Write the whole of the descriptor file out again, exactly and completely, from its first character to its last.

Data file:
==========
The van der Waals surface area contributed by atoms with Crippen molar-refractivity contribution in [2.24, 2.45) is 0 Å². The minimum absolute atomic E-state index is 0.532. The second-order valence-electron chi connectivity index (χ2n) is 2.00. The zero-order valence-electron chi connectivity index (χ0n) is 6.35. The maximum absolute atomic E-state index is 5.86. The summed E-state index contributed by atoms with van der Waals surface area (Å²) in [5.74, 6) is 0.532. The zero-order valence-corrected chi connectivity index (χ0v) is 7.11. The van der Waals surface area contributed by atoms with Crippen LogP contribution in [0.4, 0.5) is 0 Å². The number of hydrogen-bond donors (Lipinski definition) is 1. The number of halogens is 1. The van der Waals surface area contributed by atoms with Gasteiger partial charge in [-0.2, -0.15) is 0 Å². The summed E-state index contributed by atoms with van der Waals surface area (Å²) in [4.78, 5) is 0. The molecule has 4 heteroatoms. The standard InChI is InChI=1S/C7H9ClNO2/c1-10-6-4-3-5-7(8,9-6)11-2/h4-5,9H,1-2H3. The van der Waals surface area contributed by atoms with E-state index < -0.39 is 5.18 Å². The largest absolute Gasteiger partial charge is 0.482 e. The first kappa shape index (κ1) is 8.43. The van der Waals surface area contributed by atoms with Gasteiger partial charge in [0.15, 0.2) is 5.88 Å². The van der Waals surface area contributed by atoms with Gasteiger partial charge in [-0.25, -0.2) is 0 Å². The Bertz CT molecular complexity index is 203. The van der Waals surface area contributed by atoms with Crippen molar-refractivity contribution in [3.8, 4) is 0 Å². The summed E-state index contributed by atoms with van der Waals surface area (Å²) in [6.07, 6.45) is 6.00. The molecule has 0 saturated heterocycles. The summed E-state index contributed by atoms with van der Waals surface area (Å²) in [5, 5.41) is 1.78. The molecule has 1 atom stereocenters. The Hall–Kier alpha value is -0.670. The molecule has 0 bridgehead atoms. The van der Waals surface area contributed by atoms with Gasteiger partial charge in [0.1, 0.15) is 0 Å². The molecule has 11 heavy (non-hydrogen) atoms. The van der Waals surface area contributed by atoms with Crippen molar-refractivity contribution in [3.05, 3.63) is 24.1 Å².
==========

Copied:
The van der Waals surface area contributed by atoms with Crippen molar-refractivity contribution in [2.24, 2.45) is 0 Å². The minimum absolute atomic E-state index is 0.532. The second-order valence-electron chi connectivity index (χ2n) is 2.00. The zero-order valence-electron chi connectivity index (χ0n) is 6.35. The maximum absolute atomic E-state index is 5.86. The summed E-state index contributed by atoms with van der Waals surface area (Å²) in [5.74, 6) is 0.532. The zero-order valence-corrected chi connectivity index (χ0v) is 7.11. The van der Waals surface area contributed by atoms with Crippen LogP contribution in [0.4, 0.5) is 0 Å². The number of hydrogen-bond donors (Lipinski definition) is 1. The number of halogens is 1. The van der Waals surface area contributed by atoms with Gasteiger partial charge in [-0.2, -0.15) is 0 Å². The summed E-state index contributed by atoms with van der Waals surface area (Å²) in [4.78, 5) is 0. The molecule has 4 heteroatoms. The standard InChI is InChI=1S/C7H9ClNO2/c1-10-6-4-3-5-7(8,9-6)11-2/h4-5,9H,1-2H3. The van der Waals surface area contributed by atoms with E-state index < -0.39 is 5.18 Å². The largest absolute Gasteiger partial charge is 0.482 e. The first kappa shape index (κ1) is 8.43. The van der Waals surface area contributed by atoms with Gasteiger partial charge in [0.15, 0.2) is 5.88 Å². The van der Waals surface area contributed by atoms with Gasteiger partial charge in [-0.25, -0.2) is 0 Å². The Bertz CT molecular complexity index is 203. The van der Waals surface area contributed by atoms with Crippen molar-refractivity contribution in [3.8, 4) is 0 Å². The summed E-state index contributed by atoms with van der Waals surface area (Å²) in [6.07, 6.45) is 6.00. The molecule has 0 saturated heterocycles. The summed E-state index contributed by atoms with van der Waals surface area (Å²) in [5, 5.41) is 1.78. The molecule has 1 atom stereocenters. The Hall–Kier alpha value is -0.670. The molecule has 0 bridgehead atoms. The van der Waals surface area contributed by atoms with Gasteiger partial charge in [0.1, 0.15) is 0 Å². The molecule has 11 heavy (non-hydrogen) atoms. The van der Waals surface area contributed by atoms with Crippen molar-refractivity contribution in [3.05, 3.63) is 24.1 Å².